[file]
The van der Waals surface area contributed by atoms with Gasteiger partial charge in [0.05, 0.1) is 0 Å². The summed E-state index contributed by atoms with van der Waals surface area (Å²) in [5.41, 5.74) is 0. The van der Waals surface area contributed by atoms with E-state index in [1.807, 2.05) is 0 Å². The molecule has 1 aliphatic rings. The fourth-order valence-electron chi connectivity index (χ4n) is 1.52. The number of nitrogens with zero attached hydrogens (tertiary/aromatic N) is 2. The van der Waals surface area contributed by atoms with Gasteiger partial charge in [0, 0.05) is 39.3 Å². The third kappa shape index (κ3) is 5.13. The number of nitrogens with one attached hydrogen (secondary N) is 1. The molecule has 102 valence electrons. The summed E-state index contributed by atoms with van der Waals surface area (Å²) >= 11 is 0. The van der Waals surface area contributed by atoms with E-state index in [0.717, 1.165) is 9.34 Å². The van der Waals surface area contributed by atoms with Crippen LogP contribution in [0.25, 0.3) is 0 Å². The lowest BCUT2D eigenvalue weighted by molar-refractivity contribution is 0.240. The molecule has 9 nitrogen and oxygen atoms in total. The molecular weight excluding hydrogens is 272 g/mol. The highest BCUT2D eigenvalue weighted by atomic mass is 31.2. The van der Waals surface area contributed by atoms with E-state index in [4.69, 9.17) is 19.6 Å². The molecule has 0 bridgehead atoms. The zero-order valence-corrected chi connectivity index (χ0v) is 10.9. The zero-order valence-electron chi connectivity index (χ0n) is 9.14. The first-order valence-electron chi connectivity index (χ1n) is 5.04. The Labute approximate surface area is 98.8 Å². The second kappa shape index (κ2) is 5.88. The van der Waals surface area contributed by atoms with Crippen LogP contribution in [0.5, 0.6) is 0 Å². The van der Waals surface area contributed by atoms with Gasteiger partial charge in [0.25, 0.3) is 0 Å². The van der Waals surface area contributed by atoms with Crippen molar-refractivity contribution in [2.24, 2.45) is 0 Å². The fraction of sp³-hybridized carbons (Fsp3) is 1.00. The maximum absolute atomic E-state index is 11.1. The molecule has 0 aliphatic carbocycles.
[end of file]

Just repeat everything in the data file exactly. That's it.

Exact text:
The van der Waals surface area contributed by atoms with Gasteiger partial charge in [0.05, 0.1) is 0 Å². The summed E-state index contributed by atoms with van der Waals surface area (Å²) in [5.41, 5.74) is 0. The van der Waals surface area contributed by atoms with E-state index in [1.807, 2.05) is 0 Å². The molecule has 1 aliphatic rings. The fourth-order valence-electron chi connectivity index (χ4n) is 1.52. The number of nitrogens with zero attached hydrogens (tertiary/aromatic N) is 2. The van der Waals surface area contributed by atoms with Gasteiger partial charge in [0, 0.05) is 39.3 Å². The third kappa shape index (κ3) is 5.13. The number of nitrogens with one attached hydrogen (secondary N) is 1. The molecule has 102 valence electrons. The summed E-state index contributed by atoms with van der Waals surface area (Å²) >= 11 is 0. The van der Waals surface area contributed by atoms with E-state index in [0.717, 1.165) is 9.34 Å². The van der Waals surface area contributed by atoms with Crippen LogP contribution in [0.25, 0.3) is 0 Å². The lowest BCUT2D eigenvalue weighted by molar-refractivity contribution is 0.240. The molecule has 9 nitrogen and oxygen atoms in total. The molecular weight excluding hydrogens is 272 g/mol. The highest BCUT2D eigenvalue weighted by atomic mass is 31.2. The van der Waals surface area contributed by atoms with E-state index in [4.69, 9.17) is 19.6 Å². The molecule has 0 bridgehead atoms. The zero-order valence-corrected chi connectivity index (χ0v) is 10.9. The zero-order valence-electron chi connectivity index (χ0n) is 9.14. The first-order valence-electron chi connectivity index (χ1n) is 5.04. The Labute approximate surface area is 98.8 Å². The second kappa shape index (κ2) is 5.88. The van der Waals surface area contributed by atoms with Crippen LogP contribution in [0.5, 0.6) is 0 Å². The van der Waals surface area contributed by atoms with Gasteiger partial charge in [0.25, 0.3) is 0 Å². The van der Waals surface area contributed by atoms with Crippen molar-refractivity contribution in [2.24, 2.45) is 0 Å². The fraction of sp³-hybridized carbons (Fsp3) is 1.00. The maximum absolute atomic E-state index is 11.1. The molecule has 0 aliphatic carbocycles.